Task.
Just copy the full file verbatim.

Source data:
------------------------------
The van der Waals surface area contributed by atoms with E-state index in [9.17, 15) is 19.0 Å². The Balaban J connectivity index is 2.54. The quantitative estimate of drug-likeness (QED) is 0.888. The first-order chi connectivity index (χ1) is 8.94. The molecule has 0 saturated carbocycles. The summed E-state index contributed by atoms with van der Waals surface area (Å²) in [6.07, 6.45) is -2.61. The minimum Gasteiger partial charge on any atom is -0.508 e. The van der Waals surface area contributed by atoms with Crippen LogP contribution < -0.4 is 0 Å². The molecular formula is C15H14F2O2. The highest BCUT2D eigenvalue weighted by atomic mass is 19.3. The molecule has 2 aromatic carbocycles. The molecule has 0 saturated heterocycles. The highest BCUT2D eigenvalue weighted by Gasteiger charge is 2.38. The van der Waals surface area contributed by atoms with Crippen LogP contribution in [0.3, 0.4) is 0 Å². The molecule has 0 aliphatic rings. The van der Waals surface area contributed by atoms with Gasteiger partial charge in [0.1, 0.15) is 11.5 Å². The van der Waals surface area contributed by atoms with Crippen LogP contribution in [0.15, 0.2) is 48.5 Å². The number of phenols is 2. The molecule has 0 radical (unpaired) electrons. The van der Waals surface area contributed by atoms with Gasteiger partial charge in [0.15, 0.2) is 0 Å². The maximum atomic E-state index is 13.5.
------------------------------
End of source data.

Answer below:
The van der Waals surface area contributed by atoms with E-state index in [9.17, 15) is 19.0 Å². The Balaban J connectivity index is 2.54. The quantitative estimate of drug-likeness (QED) is 0.888. The first-order chi connectivity index (χ1) is 8.94. The molecule has 0 saturated carbocycles. The summed E-state index contributed by atoms with van der Waals surface area (Å²) in [6.07, 6.45) is -2.61. The minimum Gasteiger partial charge on any atom is -0.508 e. The van der Waals surface area contributed by atoms with Crippen LogP contribution < -0.4 is 0 Å². The molecular formula is C15H14F2O2. The highest BCUT2D eigenvalue weighted by atomic mass is 19.3. The molecule has 2 aromatic carbocycles. The molecule has 0 saturated heterocycles. The highest BCUT2D eigenvalue weighted by Gasteiger charge is 2.38. The van der Waals surface area contributed by atoms with Crippen LogP contribution in [0.3, 0.4) is 0 Å². The molecule has 0 aliphatic rings. The van der Waals surface area contributed by atoms with Gasteiger partial charge in [0.1, 0.15) is 11.5 Å². The van der Waals surface area contributed by atoms with Crippen LogP contribution in [0.15, 0.2) is 48.5 Å². The number of phenols is 2. The molecule has 0 radical (unpaired) electrons. The van der Waals surface area contributed by atoms with Gasteiger partial charge in [0.15, 0.2) is 0 Å². The maximum atomic E-state index is 13.5.